Saturday, November 25 2017


Immunisation funding to be cut

Update: December, 18/2013 - 08:05

A medical worker vaccinates a baby in Ha Noi. Funds for the national immunisation programme will be cut by 40 per cent next year, worrying health experts. — VNA/VNS Photo Duong Ngoc

HA NOI (VNS) — Health experts might limit the number of participants in the national immunisation programme or reduce the available vaccines, as funds will be reduced by 40 per cent next year.

Funds supplied by the State for the programme next year will total VND144 billion (US$6.8 million). If the programme does not receive other assistance, available funds will only meet 24 per cent of the demand and would seriously affect the programme's targets, norms and international commitments, according to experts.

According to Professor Nguyen Tran Hien, director of the National Institute of Hygiene and Epidemiology and chairman of the programme, with the limited fund, the programme could not proceed with the fourth booster doses against diphtheria, whooping-cough and tetanus, as well as the second booster doses against measles for 18-month-old children.

Also, the programme cuts will mean reducing the doses provided to protect against Japanese encephalitis B by 70 per cent and reduce cholera and typhoid vaccinations in the affected areas.

"Epidemics can break out in the community, and the main victims will be children and pregnant women," said Hien.

Further, funds to buy the Quinvaxem vaccine against diphtheria, whooping-cough, tetanus, hepatitis B and meningitis will be cut by 20 per cent.

The programme also is not providing funding to repair equipment to maintain vaccines and carry out other work, including training courses on vaccinations, dissemination of information, supervision and transportation of vaccines.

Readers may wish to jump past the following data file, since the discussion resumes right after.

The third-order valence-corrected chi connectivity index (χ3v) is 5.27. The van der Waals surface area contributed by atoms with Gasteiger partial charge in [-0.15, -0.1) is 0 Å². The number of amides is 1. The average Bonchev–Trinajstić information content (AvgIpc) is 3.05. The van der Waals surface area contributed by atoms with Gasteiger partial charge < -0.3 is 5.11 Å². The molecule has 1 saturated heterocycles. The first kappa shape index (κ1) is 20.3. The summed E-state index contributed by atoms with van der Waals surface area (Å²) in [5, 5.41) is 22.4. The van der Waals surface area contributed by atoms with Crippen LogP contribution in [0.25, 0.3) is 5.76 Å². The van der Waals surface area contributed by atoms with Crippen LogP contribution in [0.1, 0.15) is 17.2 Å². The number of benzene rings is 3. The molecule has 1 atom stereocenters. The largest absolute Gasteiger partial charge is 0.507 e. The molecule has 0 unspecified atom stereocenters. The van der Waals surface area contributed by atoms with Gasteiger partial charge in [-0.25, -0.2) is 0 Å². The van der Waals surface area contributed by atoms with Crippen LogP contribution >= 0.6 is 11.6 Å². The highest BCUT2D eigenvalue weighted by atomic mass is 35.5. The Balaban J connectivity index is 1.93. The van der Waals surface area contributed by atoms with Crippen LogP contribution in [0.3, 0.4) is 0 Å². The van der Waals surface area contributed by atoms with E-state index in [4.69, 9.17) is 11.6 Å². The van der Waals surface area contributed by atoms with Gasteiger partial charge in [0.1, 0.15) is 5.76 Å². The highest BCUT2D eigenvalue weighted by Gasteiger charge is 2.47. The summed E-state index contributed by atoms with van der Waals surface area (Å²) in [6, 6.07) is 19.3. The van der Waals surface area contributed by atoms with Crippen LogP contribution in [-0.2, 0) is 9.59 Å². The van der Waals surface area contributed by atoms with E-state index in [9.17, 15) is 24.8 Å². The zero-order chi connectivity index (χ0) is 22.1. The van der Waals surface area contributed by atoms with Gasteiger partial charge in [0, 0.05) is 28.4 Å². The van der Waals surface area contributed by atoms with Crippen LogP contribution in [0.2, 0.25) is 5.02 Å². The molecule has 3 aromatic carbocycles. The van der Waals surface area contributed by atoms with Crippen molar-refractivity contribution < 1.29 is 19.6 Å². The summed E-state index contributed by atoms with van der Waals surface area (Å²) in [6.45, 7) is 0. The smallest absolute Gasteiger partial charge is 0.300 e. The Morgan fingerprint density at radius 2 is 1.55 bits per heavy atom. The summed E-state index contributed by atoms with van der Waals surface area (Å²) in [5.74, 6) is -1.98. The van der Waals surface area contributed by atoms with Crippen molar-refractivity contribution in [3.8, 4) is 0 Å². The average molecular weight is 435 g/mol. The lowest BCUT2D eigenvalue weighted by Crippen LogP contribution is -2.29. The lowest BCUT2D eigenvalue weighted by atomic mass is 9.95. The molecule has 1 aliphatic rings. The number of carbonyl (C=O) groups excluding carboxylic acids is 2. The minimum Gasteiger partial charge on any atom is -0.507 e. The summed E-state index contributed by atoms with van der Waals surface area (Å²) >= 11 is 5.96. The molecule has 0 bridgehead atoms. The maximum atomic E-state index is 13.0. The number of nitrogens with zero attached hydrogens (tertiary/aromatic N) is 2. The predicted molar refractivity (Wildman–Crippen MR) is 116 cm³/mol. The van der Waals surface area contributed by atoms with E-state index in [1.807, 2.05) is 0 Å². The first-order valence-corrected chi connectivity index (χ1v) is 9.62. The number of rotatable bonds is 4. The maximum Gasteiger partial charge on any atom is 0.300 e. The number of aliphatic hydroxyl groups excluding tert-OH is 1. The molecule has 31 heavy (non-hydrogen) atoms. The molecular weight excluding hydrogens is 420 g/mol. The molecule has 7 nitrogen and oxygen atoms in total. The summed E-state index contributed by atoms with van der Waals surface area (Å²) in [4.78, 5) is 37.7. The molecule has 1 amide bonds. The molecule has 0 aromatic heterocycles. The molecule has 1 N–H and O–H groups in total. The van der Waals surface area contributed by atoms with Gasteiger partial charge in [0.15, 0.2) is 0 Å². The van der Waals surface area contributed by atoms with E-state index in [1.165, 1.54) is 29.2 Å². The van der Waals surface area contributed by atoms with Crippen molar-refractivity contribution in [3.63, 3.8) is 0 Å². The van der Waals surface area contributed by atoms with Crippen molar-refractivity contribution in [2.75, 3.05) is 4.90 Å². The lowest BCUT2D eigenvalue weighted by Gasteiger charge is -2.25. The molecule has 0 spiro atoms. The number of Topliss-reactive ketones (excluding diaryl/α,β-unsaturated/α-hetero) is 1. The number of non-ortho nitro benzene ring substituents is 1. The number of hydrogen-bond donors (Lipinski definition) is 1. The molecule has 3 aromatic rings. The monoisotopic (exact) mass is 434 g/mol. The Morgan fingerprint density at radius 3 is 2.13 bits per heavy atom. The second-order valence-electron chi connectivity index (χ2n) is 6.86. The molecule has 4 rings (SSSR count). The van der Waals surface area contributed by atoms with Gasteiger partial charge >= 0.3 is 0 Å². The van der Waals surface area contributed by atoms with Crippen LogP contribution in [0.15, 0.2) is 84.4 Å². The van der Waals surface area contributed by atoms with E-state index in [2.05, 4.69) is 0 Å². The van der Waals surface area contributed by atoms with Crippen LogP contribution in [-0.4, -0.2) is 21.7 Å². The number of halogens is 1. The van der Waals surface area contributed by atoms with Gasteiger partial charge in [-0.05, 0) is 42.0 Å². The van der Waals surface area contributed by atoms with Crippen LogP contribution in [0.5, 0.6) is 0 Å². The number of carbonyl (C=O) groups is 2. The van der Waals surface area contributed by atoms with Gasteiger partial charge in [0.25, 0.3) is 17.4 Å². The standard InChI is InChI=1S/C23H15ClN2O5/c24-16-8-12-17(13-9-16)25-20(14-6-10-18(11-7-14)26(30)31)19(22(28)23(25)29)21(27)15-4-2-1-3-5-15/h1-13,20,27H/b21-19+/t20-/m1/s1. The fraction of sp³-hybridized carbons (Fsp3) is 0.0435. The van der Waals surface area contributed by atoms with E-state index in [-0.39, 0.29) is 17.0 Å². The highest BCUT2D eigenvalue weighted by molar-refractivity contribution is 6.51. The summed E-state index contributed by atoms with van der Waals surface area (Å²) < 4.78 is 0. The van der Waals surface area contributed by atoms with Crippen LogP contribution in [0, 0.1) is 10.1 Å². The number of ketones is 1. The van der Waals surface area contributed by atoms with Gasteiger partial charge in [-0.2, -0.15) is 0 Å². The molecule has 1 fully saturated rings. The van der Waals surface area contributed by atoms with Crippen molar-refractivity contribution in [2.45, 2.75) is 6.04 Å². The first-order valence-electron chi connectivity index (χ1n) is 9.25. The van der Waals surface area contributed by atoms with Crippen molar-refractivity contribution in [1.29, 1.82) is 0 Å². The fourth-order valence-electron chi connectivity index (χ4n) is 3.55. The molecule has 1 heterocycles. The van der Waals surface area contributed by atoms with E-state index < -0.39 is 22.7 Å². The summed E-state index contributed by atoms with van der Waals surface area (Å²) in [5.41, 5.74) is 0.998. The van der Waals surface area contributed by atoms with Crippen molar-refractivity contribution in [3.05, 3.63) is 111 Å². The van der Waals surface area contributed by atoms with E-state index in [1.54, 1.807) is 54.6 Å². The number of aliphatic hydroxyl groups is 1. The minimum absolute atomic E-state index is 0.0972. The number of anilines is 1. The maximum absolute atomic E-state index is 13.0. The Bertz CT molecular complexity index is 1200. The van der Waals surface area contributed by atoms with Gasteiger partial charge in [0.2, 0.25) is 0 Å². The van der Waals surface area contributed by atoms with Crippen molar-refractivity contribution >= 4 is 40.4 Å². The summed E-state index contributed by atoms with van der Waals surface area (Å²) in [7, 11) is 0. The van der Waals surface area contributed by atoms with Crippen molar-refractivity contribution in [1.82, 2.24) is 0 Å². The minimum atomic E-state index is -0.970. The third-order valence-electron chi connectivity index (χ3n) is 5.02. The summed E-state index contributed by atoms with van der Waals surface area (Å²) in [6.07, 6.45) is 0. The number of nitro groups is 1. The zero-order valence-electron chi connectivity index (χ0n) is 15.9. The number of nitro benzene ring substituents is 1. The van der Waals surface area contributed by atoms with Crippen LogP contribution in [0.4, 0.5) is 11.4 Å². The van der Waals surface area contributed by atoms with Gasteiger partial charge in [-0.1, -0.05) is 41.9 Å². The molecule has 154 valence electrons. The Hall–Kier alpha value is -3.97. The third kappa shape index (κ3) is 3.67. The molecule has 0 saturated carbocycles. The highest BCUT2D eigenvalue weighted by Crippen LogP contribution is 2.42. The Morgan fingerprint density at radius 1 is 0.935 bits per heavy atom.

Deputy Director of the Ministry of Health's Department of Planning and Finance Nguyen Quang An said the ministry had organised a conference to consider how to arrange funds for different health programmes, including that on national immunisation.

The ministry had sought to call for other funding sources for the programme, such as from projects and international organisations, he said.

The ministry also submitted a document to the Government in which it proposed a special fund for four health programmes. The national immunisation programme would receive the first preference for funding, followed by tuberculosis, malaria and dengue fever, said An.

However, some parents seemed not to care about the shortage of the programme's fund.

Nguyen Minh Hoa, who lives in Ha Noi's Dong Da District, said that if the programme lacked vaccines, she would participate in the immunisation services for her children.

If she uses the immunisation services she will have to pay VND100,000-500,000 (US$4.7-23) for each dose, whereas she does not pay anything if she use vaccines made available through the programme.

"I have to spend some money, but I will not be worried about vaccine shortages," she said.

The fund shortage will affect children and mothers in poor rural areas only, Hoa said.

The national im-munisation programme has been conducted in the country for 25 years. The beneficiaries are children from new born to 3 years old and women of child-bearing ages between 16 and 35 years old. — VNS

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